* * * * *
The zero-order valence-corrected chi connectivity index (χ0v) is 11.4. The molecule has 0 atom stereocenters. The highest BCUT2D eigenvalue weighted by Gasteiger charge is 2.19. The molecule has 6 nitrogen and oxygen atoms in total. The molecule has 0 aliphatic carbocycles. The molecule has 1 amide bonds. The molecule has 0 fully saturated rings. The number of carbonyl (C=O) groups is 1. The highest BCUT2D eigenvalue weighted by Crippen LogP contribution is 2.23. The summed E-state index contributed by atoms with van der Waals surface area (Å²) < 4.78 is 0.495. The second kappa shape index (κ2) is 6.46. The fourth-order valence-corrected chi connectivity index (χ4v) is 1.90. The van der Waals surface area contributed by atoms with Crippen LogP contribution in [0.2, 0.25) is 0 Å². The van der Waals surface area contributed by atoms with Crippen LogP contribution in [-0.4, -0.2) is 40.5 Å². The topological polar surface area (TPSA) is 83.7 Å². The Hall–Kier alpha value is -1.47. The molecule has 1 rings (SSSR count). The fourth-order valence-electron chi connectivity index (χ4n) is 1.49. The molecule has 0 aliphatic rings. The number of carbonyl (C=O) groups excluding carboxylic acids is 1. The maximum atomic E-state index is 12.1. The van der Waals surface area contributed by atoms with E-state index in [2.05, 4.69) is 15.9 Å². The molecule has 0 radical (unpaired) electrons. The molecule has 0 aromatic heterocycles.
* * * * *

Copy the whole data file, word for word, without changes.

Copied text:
The zero-order valence-corrected chi connectivity index (χ0v) is 11.4. The molecule has 0 atom stereocenters. The highest BCUT2D eigenvalue weighted by Gasteiger charge is 2.19. The molecule has 6 nitrogen and oxygen atoms in total. The molecule has 0 aliphatic carbocycles. The molecule has 1 amide bonds. The molecule has 0 fully saturated rings. The number of carbonyl (C=O) groups is 1. The highest BCUT2D eigenvalue weighted by Crippen LogP contribution is 2.23. The summed E-state index contributed by atoms with van der Waals surface area (Å²) < 4.78 is 0.495. The second kappa shape index (κ2) is 6.46. The fourth-order valence-corrected chi connectivity index (χ4v) is 1.90. The van der Waals surface area contributed by atoms with Crippen LogP contribution in [0.2, 0.25) is 0 Å². The van der Waals surface area contributed by atoms with Crippen LogP contribution in [-0.4, -0.2) is 40.5 Å². The topological polar surface area (TPSA) is 83.7 Å². The Hall–Kier alpha value is -1.47. The molecule has 1 rings (SSSR count). The fourth-order valence-electron chi connectivity index (χ4n) is 1.49. The molecule has 0 aliphatic rings. The number of carbonyl (C=O) groups excluding carboxylic acids is 1. The maximum atomic E-state index is 12.1. The van der Waals surface area contributed by atoms with E-state index in [2.05, 4.69) is 15.9 Å². The molecule has 0 radical (unpaired) electrons. The molecule has 0 aromatic heterocycles.